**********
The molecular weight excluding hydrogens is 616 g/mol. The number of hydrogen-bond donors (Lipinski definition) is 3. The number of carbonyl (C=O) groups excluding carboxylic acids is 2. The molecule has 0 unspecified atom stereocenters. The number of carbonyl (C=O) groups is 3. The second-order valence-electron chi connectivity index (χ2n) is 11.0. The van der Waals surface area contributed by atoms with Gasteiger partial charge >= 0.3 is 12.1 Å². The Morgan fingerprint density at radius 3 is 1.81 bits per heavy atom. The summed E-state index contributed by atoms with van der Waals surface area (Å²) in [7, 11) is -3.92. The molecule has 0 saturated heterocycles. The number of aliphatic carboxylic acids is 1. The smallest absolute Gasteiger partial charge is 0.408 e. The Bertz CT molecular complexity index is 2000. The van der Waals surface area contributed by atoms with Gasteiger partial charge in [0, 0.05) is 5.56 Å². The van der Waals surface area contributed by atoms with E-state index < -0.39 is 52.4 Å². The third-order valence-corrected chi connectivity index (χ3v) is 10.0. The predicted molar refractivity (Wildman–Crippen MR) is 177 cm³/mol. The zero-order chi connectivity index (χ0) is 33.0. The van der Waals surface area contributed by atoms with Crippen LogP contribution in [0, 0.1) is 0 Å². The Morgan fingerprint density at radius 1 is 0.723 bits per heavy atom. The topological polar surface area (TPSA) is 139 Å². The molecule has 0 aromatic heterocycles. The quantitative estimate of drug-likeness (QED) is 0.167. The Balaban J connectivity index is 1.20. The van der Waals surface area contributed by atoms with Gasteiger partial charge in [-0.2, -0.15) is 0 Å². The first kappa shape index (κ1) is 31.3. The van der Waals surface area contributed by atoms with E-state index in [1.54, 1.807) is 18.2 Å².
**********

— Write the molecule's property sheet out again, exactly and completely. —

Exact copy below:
The molecular weight excluding hydrogens is 616 g/mol. The number of hydrogen-bond donors (Lipinski definition) is 3. The number of carbonyl (C=O) groups excluding carboxylic acids is 2. The molecule has 0 unspecified atom stereocenters. The number of carbonyl (C=O) groups is 3. The second-order valence-electron chi connectivity index (χ2n) is 11.0. The van der Waals surface area contributed by atoms with Gasteiger partial charge >= 0.3 is 12.1 Å². The Morgan fingerprint density at radius 3 is 1.81 bits per heavy atom. The summed E-state index contributed by atoms with van der Waals surface area (Å²) in [7, 11) is -3.92. The molecule has 0 saturated heterocycles. The number of aliphatic carboxylic acids is 1. The smallest absolute Gasteiger partial charge is 0.408 e. The Bertz CT molecular complexity index is 2000. The van der Waals surface area contributed by atoms with Gasteiger partial charge in [0, 0.05) is 5.56 Å². The van der Waals surface area contributed by atoms with E-state index < -0.39 is 52.4 Å². The third-order valence-corrected chi connectivity index (χ3v) is 10.0. The predicted molar refractivity (Wildman–Crippen MR) is 177 cm³/mol. The zero-order chi connectivity index (χ0) is 33.0. The van der Waals surface area contributed by atoms with Crippen LogP contribution in [0, 0.1) is 0 Å². The Morgan fingerprint density at radius 1 is 0.723 bits per heavy atom. The topological polar surface area (TPSA) is 139 Å². The molecule has 0 aromatic heterocycles. The quantitative estimate of drug-likeness (QED) is 0.167. The Balaban J connectivity index is 1.20. The van der Waals surface area contributed by atoms with Gasteiger partial charge in [-0.2, -0.15) is 0 Å². The first kappa shape index (κ1) is 31.3. The van der Waals surface area contributed by atoms with E-state index in [1.54, 1.807) is 18.2 Å².